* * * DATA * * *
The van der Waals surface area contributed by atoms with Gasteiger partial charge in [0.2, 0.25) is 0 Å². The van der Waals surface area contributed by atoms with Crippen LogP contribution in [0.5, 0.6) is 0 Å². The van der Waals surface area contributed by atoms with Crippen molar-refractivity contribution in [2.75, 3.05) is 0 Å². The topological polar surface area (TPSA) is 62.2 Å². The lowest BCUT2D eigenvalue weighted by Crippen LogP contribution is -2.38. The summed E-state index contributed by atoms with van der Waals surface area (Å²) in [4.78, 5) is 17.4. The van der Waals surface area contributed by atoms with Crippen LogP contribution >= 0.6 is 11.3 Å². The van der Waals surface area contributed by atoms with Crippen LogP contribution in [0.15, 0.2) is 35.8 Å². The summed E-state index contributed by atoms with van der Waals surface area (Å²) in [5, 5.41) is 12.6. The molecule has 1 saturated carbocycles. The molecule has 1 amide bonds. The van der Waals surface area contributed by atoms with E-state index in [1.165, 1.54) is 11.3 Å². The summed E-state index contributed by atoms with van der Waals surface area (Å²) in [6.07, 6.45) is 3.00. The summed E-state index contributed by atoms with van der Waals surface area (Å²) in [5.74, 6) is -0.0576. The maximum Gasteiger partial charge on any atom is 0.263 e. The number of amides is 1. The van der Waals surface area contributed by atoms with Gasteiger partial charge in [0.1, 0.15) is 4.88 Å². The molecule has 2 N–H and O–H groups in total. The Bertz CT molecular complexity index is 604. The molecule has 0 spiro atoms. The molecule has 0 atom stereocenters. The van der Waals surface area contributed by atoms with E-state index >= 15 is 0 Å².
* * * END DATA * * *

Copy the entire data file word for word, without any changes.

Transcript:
The van der Waals surface area contributed by atoms with Gasteiger partial charge in [0.2, 0.25) is 0 Å². The van der Waals surface area contributed by atoms with Crippen LogP contribution in [0.5, 0.6) is 0 Å². The van der Waals surface area contributed by atoms with Crippen molar-refractivity contribution in [2.75, 3.05) is 0 Å². The topological polar surface area (TPSA) is 62.2 Å². The lowest BCUT2D eigenvalue weighted by Crippen LogP contribution is -2.38. The summed E-state index contributed by atoms with van der Waals surface area (Å²) in [4.78, 5) is 17.4. The van der Waals surface area contributed by atoms with Crippen LogP contribution >= 0.6 is 11.3 Å². The van der Waals surface area contributed by atoms with Crippen LogP contribution in [0.15, 0.2) is 35.8 Å². The summed E-state index contributed by atoms with van der Waals surface area (Å²) in [5, 5.41) is 12.6. The molecule has 1 saturated carbocycles. The molecule has 1 amide bonds. The van der Waals surface area contributed by atoms with E-state index in [1.165, 1.54) is 11.3 Å². The summed E-state index contributed by atoms with van der Waals surface area (Å²) in [6.07, 6.45) is 3.00. The summed E-state index contributed by atoms with van der Waals surface area (Å²) in [5.74, 6) is -0.0576. The maximum Gasteiger partial charge on any atom is 0.263 e. The number of amides is 1. The van der Waals surface area contributed by atoms with Gasteiger partial charge in [0.1, 0.15) is 4.88 Å². The molecule has 2 N–H and O–H groups in total. The Bertz CT molecular complexity index is 604. The molecule has 0 spiro atoms. The molecule has 0 atom stereocenters. The van der Waals surface area contributed by atoms with E-state index >= 15 is 0 Å².